According to this post on Motherboard, buttons are useless. So why do we still push them? For the same reason that we lean in order to encourage a bowling ball to go in the right direction even after it has left our hand. And for the same reason that, when we return home from walks, my dog barks when I take out my keys. These are all technically “superstitious” behaviors.
Professor Michael Britt does a great job of explaining this phenomenon in this episode of his series, The Psych Files. Superstitious behaviors occur because of coincidental pairings of events. Even when you’re aware of the probable lack of connection between an event and its antecedent, it’s hard to shake a habit. At some point somewhere, a mother’s back broke because their child stepped on a crack. The causality of these two occurrences would be hard to prove. But don’t worry Mom: I’m still playing it safe.
You have probably pushed a “close door” button or a crosswalk button, and you were rewarded with the door shutting or the crosswalk light changing. Even if the buttons were just placeboes, you’d still probably push them–in fact, you’d probably push with more and more vigor. Behaviors tend to get stronger and more intense when we are put on a schedule of variable reinforcement; we gain vigor as we try to figure out the secret to getting that jackpot. It’s what keeps us at slot machines. When your Metrocard doesn’t work after the first swipe, you don’t give up and decide to walk. You swipe more and more, hoping you’ll hit that sweet spot that will make the turnstile go. Same things. Humans. Sigh. We’re so darn predictable.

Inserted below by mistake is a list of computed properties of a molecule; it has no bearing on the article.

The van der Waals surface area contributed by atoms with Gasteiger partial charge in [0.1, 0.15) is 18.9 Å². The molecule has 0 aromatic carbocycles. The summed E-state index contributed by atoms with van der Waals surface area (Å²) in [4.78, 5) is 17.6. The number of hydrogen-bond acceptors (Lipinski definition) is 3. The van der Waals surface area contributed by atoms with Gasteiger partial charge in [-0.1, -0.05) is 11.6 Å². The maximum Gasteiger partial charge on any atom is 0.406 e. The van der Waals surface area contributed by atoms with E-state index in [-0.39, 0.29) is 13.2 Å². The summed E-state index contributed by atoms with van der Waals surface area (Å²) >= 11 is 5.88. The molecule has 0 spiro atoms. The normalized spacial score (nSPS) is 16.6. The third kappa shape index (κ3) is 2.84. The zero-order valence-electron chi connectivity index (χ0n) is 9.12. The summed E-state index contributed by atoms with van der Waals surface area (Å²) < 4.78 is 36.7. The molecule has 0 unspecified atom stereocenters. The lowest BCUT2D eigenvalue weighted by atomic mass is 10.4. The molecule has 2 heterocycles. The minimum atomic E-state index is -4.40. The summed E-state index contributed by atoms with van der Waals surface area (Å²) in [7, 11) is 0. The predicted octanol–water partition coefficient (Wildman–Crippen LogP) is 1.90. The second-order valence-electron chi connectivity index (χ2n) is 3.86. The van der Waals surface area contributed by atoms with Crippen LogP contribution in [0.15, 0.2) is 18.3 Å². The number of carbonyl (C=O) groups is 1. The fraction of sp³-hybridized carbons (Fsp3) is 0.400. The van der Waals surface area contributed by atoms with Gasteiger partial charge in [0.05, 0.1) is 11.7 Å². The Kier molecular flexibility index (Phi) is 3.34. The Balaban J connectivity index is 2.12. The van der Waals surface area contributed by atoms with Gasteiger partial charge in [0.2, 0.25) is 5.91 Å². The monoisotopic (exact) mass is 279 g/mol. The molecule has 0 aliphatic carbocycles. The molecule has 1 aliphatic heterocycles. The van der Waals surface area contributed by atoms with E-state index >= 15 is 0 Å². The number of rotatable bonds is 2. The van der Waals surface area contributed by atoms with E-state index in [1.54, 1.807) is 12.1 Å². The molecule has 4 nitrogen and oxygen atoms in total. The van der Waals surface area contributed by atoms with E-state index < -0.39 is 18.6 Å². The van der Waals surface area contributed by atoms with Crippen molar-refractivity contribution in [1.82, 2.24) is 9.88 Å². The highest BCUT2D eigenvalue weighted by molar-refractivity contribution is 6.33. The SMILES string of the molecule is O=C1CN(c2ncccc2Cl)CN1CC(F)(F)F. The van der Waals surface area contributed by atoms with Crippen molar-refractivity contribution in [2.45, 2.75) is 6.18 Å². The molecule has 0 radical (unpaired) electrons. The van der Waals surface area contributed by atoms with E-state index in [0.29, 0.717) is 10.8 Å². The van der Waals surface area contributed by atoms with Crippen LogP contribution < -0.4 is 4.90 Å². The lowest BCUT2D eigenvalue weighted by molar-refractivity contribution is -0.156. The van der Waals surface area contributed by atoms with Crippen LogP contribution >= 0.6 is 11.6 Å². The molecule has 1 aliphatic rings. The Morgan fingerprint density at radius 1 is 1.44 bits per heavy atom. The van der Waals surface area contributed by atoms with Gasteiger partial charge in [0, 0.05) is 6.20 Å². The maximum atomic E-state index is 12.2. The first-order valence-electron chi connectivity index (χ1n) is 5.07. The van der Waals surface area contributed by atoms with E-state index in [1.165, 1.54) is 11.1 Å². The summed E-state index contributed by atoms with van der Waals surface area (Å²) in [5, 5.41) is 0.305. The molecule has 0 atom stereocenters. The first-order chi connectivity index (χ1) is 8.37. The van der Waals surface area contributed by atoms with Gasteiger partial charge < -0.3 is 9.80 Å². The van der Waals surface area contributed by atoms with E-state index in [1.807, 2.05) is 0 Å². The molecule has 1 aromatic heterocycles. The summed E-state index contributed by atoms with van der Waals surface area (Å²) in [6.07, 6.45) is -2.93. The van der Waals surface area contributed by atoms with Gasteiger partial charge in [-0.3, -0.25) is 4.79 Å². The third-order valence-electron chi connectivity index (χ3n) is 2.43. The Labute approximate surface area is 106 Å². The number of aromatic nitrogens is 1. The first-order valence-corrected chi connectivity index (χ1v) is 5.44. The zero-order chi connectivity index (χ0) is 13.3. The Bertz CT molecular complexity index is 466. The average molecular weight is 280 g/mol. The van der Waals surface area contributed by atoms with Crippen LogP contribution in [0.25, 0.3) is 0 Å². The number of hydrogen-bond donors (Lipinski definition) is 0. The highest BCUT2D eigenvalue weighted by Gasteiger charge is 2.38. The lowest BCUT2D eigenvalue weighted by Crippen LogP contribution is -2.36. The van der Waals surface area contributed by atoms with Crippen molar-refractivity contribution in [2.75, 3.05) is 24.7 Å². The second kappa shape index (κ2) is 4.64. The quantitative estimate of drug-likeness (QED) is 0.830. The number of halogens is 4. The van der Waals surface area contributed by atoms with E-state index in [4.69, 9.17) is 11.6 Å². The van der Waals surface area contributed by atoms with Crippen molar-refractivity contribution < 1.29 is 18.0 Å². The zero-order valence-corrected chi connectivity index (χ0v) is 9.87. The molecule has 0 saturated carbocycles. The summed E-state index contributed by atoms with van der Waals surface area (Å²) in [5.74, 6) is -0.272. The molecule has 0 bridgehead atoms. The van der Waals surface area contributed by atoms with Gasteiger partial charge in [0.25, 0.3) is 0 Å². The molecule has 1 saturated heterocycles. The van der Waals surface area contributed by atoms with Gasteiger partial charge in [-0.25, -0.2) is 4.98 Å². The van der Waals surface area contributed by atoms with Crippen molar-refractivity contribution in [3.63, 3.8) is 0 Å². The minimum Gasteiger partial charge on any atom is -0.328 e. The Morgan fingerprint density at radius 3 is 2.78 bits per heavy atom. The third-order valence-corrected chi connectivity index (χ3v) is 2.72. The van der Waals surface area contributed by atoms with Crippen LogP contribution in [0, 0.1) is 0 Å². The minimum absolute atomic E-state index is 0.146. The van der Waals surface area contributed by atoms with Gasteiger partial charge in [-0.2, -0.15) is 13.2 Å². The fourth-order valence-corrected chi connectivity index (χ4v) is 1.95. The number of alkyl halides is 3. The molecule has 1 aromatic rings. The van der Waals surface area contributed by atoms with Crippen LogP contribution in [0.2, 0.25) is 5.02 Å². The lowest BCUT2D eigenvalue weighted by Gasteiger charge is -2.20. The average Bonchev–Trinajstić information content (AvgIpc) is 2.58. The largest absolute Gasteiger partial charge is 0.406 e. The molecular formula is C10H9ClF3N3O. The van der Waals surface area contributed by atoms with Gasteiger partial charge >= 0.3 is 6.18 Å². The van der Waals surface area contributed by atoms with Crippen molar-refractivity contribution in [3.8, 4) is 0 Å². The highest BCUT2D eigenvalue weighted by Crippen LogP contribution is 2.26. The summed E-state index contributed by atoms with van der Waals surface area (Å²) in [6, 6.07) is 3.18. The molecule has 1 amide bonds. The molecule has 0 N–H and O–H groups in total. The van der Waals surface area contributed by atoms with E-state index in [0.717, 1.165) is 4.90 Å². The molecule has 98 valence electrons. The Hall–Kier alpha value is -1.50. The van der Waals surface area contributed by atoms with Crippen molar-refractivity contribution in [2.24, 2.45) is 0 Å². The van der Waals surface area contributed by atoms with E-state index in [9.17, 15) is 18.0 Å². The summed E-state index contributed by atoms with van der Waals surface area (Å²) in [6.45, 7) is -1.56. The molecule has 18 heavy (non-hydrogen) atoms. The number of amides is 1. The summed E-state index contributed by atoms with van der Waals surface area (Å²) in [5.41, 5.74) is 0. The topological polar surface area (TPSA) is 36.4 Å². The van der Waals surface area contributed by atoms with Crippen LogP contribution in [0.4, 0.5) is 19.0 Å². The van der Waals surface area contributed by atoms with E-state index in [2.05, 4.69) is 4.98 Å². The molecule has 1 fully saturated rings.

So, you push the button because, whether or not it was a coincidence, at some point it coincided with the door closing. I lean with the bowling ball because once in some halcyon time, my lean coincided with the ball moving in the direction I wanted. (There were probably bumpers involved). It doesn’t work, but something in me is convinced that if I juuuust lean at the preciiiiise angle…
And Amos barks because his notion of causality is totally messed up. At some point, he must’ve barked when I took out the keys, and then the door opened. He mistakenly thinks that his bark is what causes the door to open, not the whole key-in-lock-pushing-door process.
But he’s totally fine about crossing paths with a black cat.